leaving plants.

I love the smell of Home Depot. Every time I walk in a take a big long, deep breath. Trying, of course, not to appear insane, which is really difficult to do.  I never know where the thing I need is in that store, and that’s okay. I don’t mind. Because it just smells so gooood.  I say “no thanks” to offers of help from the apron people because I like to wander their aisles, pondering the possibility of redoing my mailbox with fancy numbers or wondering if it would be wrong to use an outdoor pillow inside.  I sit on their bench swings and close my eyes for just a moment, maybe two. I wander to the aisle where they have all their products to clean stuff and I stare in amazement while thinking I have probably been cleaning my whole house ineffectively for possibly my whole life.

Once, after just having moved to Maine, I was in Home Depot looking for a new filter for my humidifier. Actually it was for the toddler’s humidifier. I thought there should be a section for it, and I found myself in the de-humidifier area. Commence conversation with Home Depot Apron Guy just trying to help:

Him: So can I help you find something?
Me: Yes, I’ve been looking for a filter for my humidifier.
Him: Oh, well you’re in the right section!
Me: That’s fantastic. So… where are they?
Him: They’re right here. (Looking at me like I’m an idiot.)
Me: That says “DE-humidifier.”
Him: Right.
Me: I want to humidify.
Him: Wait, what?
Me: I want to humidify.
Him: No one humidifies here. Are you new?
Me: Well, yes actually.
Him: Then surely you’re confused. We have the humidity here. We don’t want it.

Cue sneezing, coughing toddler.

Him: OH, you want to humidify him!
Me: (trying to hold back giggles) Yes, and, please.
Him: Yeah we don’t have those here, try Bed, Bath, and Beyond.
Me: Of course.

But the trip was not in vain. It was summer. And summer meant the garden section was in full bloom. As much as I love the general smell of Home Depot, I think I just may love their garden section a bit more. I love the beginnings of their spring and summer when their perennials and hanging baskets overwhelm the aisles and greet me in the parking lot. I love looking at what plants need only 25% shade or which ones do best inside. I inspect the tiny pots of spices- the parsleys, cilantros, and rosemarys- their aromas fill my nostrils and my heart with pure joy.

I want every one of these beautiful plants. I want the flowers. I want the extra soil. I want the gardening gloves and shears. I want the big floppy hat. I want to know what to do with fertilizer and when.

I have to force myself away from this space because this longing for horticulture begins to tear at the edges of my soul.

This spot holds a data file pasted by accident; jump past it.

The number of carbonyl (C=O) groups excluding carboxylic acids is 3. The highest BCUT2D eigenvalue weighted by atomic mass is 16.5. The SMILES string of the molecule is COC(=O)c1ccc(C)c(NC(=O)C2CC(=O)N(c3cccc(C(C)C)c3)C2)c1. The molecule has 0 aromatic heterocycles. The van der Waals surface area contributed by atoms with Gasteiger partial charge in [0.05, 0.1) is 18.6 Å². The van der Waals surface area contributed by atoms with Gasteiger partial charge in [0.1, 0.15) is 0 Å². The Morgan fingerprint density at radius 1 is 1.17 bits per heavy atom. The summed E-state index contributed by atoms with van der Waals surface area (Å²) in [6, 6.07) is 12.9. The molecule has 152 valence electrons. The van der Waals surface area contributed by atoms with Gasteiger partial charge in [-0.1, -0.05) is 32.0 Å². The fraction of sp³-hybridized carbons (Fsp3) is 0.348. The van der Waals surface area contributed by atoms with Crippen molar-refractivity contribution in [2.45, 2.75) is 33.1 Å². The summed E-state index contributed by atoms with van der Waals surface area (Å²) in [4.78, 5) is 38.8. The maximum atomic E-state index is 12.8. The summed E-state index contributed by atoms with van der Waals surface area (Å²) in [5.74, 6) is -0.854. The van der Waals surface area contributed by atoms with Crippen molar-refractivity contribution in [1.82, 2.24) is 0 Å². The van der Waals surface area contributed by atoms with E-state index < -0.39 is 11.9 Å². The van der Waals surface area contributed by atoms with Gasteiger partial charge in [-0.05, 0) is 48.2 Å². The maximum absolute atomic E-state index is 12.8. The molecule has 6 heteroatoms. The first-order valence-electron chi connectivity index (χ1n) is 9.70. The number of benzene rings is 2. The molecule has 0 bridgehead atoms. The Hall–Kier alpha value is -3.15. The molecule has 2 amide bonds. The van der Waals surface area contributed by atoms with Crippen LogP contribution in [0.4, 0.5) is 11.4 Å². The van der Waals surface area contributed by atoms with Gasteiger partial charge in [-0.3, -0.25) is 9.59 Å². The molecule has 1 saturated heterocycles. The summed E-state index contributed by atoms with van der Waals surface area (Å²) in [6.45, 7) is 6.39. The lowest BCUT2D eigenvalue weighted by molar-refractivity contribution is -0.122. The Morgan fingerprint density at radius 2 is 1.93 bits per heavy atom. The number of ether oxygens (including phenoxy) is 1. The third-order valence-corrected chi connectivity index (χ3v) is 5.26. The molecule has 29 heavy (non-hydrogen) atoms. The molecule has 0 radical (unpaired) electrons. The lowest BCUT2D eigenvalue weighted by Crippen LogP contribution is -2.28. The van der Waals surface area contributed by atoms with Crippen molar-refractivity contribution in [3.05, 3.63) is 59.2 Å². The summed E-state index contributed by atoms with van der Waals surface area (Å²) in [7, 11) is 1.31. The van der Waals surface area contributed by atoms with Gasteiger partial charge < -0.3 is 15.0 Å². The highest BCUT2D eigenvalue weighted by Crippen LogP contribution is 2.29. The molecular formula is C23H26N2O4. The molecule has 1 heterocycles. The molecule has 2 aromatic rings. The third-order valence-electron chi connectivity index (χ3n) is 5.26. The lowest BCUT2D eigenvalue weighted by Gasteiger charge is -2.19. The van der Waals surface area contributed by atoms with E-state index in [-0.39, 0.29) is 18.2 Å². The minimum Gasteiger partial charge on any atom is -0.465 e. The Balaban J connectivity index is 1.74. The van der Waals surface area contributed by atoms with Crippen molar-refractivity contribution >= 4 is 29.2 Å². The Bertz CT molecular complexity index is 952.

I don’t know why I insist on visiting my little sanctuary in Home Depot, knowing that I will buy not even one tiny potted plant. I will purchase neither garden hose nor garden troll. I literally go to Home Depot just to stop and smell their silly roses.
And then I cry a little.
I cry because if I buy a plant, I will plant it. I will plant it and water it and love it. I will wait for it to bloom. I will cheer it on as though it’s my full time job. I will pray for it and hope for it.  I will take pictures of it and log it as noteworthy on all social media outlets to which I am a part. I will credit myself- gardener extraordinaire!- when the thing blooms or doesn’t just look completely sick and wretched. I might even name it. That’s not weird, right? Well let’s say I don’t name it, but I consider it mine and I wish it a lifetime full of happiness.

And then, I will have to leave it.

I’ll have to leave it to someone else, or worse, nobody else. Because it can’t come with me, and I must go.

Because this is the life we/I chose. The life of moving. The life of service.  The life of leaving plants.

I just can’t bear to leave any more plants so I just don’t buy them. I don’t have it in me to spend that kind of time. Make that kind of commitment, just knowing that the next person who lives HERE isn’t going to care about my PLANT. They won’t realize that this PLANT was all that I had, that it was the one thing keeping me going while I was waiting. Waiting on a phone call, waiting on the hope of an email, waiting on a letter, waiting for a boat to leave, waiting for a boat to return, waiting for orders, waiting for promotions. In all these years I’ve been keeping dinner waiting, keeping a baby waiting, keeping a toddler waiting, keeping family waiting for news of news, of life, of excitement, of anything that might convince them that yes, I did get married to a person that does exist and that I haven’t been living in an elaborate scheme designed only to get myself a full set of dinnerware and new towels.